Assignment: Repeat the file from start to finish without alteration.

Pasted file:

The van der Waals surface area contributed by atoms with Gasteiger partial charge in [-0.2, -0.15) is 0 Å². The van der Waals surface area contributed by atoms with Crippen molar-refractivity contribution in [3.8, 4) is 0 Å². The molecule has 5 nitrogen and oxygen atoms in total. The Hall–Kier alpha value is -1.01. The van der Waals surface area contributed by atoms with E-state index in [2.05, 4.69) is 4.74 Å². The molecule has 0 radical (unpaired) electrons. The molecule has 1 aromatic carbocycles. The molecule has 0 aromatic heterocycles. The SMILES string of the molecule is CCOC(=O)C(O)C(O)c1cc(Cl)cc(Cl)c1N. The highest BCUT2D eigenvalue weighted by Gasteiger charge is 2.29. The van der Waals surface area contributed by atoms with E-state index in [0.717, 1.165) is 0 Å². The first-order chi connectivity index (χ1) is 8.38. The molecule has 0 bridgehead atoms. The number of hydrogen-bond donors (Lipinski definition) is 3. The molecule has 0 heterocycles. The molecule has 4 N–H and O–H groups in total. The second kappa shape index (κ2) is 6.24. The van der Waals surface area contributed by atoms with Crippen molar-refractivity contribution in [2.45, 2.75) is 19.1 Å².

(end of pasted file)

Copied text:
The van der Waals surface area contributed by atoms with Gasteiger partial charge in [-0.2, -0.15) is 0 Å². The van der Waals surface area contributed by atoms with Crippen molar-refractivity contribution in [3.8, 4) is 0 Å². The molecule has 5 nitrogen and oxygen atoms in total. The Hall–Kier alpha value is -1.01. The van der Waals surface area contributed by atoms with E-state index in [2.05, 4.69) is 4.74 Å². The molecule has 0 radical (unpaired) electrons. The molecule has 1 aromatic carbocycles. The molecule has 0 aromatic heterocycles. The SMILES string of the molecule is CCOC(=O)C(O)C(O)c1cc(Cl)cc(Cl)c1N. The highest BCUT2D eigenvalue weighted by Gasteiger charge is 2.29. The van der Waals surface area contributed by atoms with E-state index in [0.717, 1.165) is 0 Å². The first-order chi connectivity index (χ1) is 8.38. The molecule has 0 bridgehead atoms. The number of hydrogen-bond donors (Lipinski definition) is 3. The molecule has 0 heterocycles. The molecule has 4 N–H and O–H groups in total. The second kappa shape index (κ2) is 6.24. The van der Waals surface area contributed by atoms with Crippen molar-refractivity contribution in [2.45, 2.75) is 19.1 Å².